PROM NIGHT: Everything that’s wrong with mass-market horror cinema today can be found in this not-really-a-remake, which is absolutely bereft of creativity, wit, thrills or any ambition other than to separate the PG-13 crowd from their money. Depressingly, it worked, meaning that a direct-to-DVD follow-up (which in this case could only be an improvement) is undoubtedly just around the corner.

ONE MISSED CALL/THE EYE/SHUTTER: By the time the last in this triple threat hit screens last spring, it demonstrated that the only thing more redundant at this point than a remake of an Asian horror film is a remake of an Asian horror film that’s actually set in Asia. If this was the best Hollywood could offer the films’ talented foreign directors (Eric Valette, David Moreau & Xavier Palud and Masayuki Ochiai, respectively), it’s clear they would’ve been much better off staying and working at home.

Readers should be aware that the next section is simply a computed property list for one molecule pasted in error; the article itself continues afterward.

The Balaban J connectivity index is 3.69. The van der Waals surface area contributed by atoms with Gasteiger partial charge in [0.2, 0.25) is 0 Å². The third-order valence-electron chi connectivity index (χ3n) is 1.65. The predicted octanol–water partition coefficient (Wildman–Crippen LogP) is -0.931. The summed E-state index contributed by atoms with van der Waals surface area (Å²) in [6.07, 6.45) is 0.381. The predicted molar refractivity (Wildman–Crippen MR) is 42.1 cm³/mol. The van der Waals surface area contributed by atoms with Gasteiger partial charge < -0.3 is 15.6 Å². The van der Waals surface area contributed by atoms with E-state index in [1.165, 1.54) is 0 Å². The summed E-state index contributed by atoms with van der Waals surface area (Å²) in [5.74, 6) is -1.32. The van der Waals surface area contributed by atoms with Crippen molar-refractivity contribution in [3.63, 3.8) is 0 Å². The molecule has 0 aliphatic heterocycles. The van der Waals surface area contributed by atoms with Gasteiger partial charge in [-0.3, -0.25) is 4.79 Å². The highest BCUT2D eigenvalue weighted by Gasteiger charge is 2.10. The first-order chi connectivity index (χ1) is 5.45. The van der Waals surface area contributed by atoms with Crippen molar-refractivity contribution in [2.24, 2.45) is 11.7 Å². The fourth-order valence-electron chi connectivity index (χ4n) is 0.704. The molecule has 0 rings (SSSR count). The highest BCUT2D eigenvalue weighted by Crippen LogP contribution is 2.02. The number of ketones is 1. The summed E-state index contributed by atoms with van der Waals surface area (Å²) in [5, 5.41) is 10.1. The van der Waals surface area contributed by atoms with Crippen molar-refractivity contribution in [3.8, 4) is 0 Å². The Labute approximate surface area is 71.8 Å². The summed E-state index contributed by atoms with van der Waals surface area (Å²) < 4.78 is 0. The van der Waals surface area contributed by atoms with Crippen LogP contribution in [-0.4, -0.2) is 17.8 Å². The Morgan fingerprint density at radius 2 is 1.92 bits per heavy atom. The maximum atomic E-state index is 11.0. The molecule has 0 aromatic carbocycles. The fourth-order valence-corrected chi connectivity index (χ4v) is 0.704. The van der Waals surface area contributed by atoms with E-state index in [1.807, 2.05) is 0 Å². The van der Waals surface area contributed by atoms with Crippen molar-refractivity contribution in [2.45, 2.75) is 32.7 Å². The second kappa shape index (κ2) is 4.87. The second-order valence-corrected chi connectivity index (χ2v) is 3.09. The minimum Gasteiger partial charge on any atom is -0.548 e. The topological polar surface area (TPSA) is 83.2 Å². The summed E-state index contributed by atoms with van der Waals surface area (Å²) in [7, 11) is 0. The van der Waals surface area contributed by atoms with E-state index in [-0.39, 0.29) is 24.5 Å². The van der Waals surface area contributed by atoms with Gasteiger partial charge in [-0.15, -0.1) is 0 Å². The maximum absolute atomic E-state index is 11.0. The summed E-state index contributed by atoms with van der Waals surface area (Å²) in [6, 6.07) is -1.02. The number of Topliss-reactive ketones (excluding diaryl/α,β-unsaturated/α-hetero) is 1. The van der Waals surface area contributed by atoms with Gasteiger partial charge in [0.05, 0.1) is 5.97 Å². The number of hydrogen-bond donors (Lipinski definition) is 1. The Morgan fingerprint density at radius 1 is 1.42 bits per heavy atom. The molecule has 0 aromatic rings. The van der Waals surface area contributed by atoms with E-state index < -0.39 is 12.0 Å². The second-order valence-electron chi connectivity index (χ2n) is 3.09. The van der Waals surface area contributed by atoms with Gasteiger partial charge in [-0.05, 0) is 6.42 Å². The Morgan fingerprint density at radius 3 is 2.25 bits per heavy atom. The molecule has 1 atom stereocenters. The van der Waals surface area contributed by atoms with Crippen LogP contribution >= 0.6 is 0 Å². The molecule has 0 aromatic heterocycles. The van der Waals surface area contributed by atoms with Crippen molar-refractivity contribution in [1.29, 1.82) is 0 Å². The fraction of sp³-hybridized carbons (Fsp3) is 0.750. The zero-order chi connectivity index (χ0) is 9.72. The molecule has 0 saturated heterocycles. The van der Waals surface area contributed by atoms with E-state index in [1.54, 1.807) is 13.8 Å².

SAW V: Since SAW VI is evidently guaranteed to take in $30 million its opening weekend next October, could it at least please be more than a rehash of setpieces from the previous movies with an extra character or two lurking behind the walls?

SEED: Uwe Boll claims this pointless, unpleasant and dramatically illogical wallow in serial-killer nihilism sprang from his anger at being panned for his previous movies. It’s enough to make you want to go back and say nice things about House of the Dead and Alone in the Dark.

LOST BOYS: THE TRIBE: Feel free to substitute the crass, tacky, repetitive, unimaginative straight-to-video genre sequel of your choice.